From The Times: Win or lose, the revolution starts here
October 2, 2007 | Pete Paphides, Rock Critic
In some small English villages, it’s not an uncommon sight — a display of newly harvested vegetables and next to them an “honesty box” inviting you to leave some money.
On the face of it, Radiohead’s decision to sell downloads of In Rainbows — eight weeks before its physical equivalent — at whatever price you might care to pay for it, is not so different. Its timing, though, is charged with an almost political significance. The worth of music forms part of the crisis in the industry. But by taking that question to their own constituency, Radiohead have done something remarkably radical. Record company paranoia about the free dissemination of songs goes back to the days when album sleeves bore a skull and crossbones with the legend “Home Taping is Killing Music” on it. In the age of file sharing and free albums with newspapers, the problem has merely intensified.
Underpinning all of this is the assumption that, given a choice, people will steal music rather than pay for it. Radiohead are putting that to the test. There’s no doubt that thousands will hand over the price of a sherbet dip for the download. Presumably, though, Radiohead’s argument runs that those people would have obtained the album through file-sharing sites.
What this move relies on is the notion that there is between Radiohead and their fans a collateral of trust and, dare the term be uttered, decency.
This is the very thing that has propelled the band to unprecedented autonomy. If it works, it will — at the click of a few million mice — make them the most powerful band in Britain.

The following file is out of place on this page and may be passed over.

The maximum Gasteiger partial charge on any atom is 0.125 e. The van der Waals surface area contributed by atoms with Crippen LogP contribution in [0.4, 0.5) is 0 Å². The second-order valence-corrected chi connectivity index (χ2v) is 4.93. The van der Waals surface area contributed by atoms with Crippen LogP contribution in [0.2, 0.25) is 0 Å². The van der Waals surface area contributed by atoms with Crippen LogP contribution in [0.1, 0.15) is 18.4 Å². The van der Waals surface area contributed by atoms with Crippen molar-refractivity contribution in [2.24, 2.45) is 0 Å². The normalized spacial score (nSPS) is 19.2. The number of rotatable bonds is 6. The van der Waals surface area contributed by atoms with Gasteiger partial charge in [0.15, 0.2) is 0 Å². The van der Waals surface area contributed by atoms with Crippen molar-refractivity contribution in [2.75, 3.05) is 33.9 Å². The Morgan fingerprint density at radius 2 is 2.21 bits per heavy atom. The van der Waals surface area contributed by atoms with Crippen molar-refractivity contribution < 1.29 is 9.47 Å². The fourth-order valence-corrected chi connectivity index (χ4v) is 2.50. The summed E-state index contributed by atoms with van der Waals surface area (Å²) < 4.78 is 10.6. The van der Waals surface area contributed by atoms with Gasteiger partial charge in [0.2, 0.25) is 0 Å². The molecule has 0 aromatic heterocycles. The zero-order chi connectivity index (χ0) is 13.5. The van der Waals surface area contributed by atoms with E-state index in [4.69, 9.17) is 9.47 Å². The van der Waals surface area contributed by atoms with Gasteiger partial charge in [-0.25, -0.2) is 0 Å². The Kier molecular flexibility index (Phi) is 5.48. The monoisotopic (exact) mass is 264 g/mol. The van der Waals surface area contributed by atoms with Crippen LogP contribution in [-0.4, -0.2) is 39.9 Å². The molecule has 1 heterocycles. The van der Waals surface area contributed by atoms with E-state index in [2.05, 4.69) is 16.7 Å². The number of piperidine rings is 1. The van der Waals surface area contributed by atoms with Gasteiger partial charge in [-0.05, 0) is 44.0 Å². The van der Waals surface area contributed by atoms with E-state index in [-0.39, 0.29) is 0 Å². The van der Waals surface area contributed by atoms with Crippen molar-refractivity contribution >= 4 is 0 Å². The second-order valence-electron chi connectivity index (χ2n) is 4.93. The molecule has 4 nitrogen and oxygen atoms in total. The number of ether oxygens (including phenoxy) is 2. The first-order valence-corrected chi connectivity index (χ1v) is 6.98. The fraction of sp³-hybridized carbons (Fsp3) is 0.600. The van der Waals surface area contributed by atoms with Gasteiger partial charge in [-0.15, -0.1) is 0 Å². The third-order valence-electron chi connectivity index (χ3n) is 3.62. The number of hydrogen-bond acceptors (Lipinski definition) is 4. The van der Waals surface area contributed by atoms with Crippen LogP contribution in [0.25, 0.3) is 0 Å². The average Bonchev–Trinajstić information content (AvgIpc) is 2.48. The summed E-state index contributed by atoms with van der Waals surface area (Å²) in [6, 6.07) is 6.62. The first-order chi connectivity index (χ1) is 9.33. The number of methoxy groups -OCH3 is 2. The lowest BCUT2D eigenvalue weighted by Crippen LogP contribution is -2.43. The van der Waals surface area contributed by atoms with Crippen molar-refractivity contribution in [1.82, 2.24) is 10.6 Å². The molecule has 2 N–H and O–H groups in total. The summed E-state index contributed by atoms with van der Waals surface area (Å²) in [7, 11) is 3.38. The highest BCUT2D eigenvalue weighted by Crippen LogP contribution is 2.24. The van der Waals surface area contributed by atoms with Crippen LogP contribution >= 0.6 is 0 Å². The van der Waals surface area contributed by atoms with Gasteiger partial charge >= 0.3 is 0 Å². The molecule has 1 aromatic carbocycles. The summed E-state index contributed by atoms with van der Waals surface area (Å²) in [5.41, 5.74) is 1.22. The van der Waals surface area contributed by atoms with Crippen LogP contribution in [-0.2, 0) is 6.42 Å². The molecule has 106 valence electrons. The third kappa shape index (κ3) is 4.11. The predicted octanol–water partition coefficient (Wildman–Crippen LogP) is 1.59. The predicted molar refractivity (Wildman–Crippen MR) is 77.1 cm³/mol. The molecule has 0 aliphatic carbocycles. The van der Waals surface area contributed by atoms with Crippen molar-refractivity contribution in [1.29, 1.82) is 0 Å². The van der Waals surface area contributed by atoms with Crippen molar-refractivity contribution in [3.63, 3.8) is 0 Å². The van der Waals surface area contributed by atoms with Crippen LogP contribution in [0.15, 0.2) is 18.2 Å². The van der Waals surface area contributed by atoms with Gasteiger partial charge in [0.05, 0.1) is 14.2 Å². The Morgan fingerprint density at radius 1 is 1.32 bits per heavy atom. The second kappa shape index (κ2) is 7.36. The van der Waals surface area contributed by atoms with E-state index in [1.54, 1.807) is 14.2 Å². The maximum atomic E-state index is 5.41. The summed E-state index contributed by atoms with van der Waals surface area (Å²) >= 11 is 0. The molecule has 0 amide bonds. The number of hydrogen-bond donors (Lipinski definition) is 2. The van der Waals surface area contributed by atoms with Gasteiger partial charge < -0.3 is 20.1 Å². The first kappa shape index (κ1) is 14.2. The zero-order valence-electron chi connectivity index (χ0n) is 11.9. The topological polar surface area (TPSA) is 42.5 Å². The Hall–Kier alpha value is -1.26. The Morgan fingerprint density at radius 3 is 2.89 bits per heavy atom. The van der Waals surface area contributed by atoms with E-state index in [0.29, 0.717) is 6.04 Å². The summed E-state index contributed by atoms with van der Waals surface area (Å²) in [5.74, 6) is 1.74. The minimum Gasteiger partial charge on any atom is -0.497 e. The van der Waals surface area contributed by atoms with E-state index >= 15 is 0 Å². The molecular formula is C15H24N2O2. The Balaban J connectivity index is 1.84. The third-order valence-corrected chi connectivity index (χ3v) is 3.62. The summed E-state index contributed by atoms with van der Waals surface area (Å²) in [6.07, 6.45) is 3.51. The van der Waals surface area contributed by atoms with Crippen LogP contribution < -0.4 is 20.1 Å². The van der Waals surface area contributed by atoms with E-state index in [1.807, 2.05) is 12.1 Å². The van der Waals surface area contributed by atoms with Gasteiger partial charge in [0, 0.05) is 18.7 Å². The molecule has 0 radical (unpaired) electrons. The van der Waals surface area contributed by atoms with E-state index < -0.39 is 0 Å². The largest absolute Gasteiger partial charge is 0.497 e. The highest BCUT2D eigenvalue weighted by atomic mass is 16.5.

From Times Online: Radiohead challenges music industry with 'honesty box' album sale
October 1, 2007 | Adam Sherwin, Media Correspondent of The Times
How much would you pay for a new album by the world's most critically acclaimed rock band? Radiohead has put its reputation on the line by asking fans to name a price for its long-awaited new album.
A common complaint since illegal downloading hit the traditional markets for recorded music has been that no fair-priced legal alternative exists. Now fans can decide for the first time how much, or if at all, a band should be rewarded for its efforts.
Radiohead, the innovative Oxford group whose 1997 OK Computer album was voted the best ever, shocked the record industry by announcing that its seventh album would be released solely through the band's website.
In Rainbows, a ten-track album, will be released as a digital download on Wednesday of next week. Fans who tried to pre-order the download were told they could name their own price. A message read "It's up to you" when users clicked on a question mark next to a blank price box. A subsequent screen reassured fans seeking more information: "No really, it's up to you."
If sceptics believe Radiohead has passed its creative peak, the album can be downloaded free, bar a 45p transaction charge.
The album, the first since the band's contract with EMI expired, will be sold as high-quality MP3 files, which can be copied across the net and between digital music players.